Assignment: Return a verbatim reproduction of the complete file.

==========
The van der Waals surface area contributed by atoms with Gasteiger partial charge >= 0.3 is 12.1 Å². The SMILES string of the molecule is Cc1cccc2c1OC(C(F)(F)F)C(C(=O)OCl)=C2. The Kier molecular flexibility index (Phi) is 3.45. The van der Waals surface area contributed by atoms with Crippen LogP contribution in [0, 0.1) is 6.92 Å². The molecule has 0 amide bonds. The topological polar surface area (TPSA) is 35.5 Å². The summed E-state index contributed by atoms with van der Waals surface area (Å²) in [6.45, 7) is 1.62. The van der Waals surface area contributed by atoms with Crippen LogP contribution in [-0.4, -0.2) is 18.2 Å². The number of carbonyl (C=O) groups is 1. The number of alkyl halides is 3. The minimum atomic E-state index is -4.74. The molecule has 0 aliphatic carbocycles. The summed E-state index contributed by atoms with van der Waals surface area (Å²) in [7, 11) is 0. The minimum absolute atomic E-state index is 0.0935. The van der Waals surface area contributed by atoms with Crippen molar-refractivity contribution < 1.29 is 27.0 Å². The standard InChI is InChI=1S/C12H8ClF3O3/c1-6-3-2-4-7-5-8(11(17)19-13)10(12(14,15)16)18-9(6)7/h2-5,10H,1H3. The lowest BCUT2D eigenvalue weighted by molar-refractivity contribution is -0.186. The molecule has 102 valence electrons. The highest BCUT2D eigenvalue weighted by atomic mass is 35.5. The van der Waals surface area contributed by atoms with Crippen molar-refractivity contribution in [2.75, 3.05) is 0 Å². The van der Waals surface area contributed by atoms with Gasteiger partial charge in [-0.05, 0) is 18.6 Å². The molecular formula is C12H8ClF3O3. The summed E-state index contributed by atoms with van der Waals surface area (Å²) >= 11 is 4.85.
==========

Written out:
The van der Waals surface area contributed by atoms with Gasteiger partial charge >= 0.3 is 12.1 Å². The SMILES string of the molecule is Cc1cccc2c1OC(C(F)(F)F)C(C(=O)OCl)=C2. The Kier molecular flexibility index (Phi) is 3.45. The van der Waals surface area contributed by atoms with Crippen LogP contribution in [0, 0.1) is 6.92 Å². The molecule has 0 amide bonds. The topological polar surface area (TPSA) is 35.5 Å². The summed E-state index contributed by atoms with van der Waals surface area (Å²) in [6.45, 7) is 1.62. The van der Waals surface area contributed by atoms with Crippen LogP contribution in [-0.4, -0.2) is 18.2 Å². The number of carbonyl (C=O) groups is 1. The number of alkyl halides is 3. The minimum atomic E-state index is -4.74. The molecule has 0 aliphatic carbocycles. The summed E-state index contributed by atoms with van der Waals surface area (Å²) in [7, 11) is 0. The minimum absolute atomic E-state index is 0.0935. The van der Waals surface area contributed by atoms with Crippen molar-refractivity contribution < 1.29 is 27.0 Å². The standard InChI is InChI=1S/C12H8ClF3O3/c1-6-3-2-4-7-5-8(11(17)19-13)10(12(14,15)16)18-9(6)7/h2-5,10H,1H3. The lowest BCUT2D eigenvalue weighted by molar-refractivity contribution is -0.186. The molecule has 102 valence electrons. The highest BCUT2D eigenvalue weighted by atomic mass is 35.5. The van der Waals surface area contributed by atoms with Crippen molar-refractivity contribution in [2.75, 3.05) is 0 Å². The van der Waals surface area contributed by atoms with Gasteiger partial charge in [-0.05, 0) is 18.6 Å². The molecular formula is C12H8ClF3O3. The summed E-state index contributed by atoms with van der Waals surface area (Å²) >= 11 is 4.85.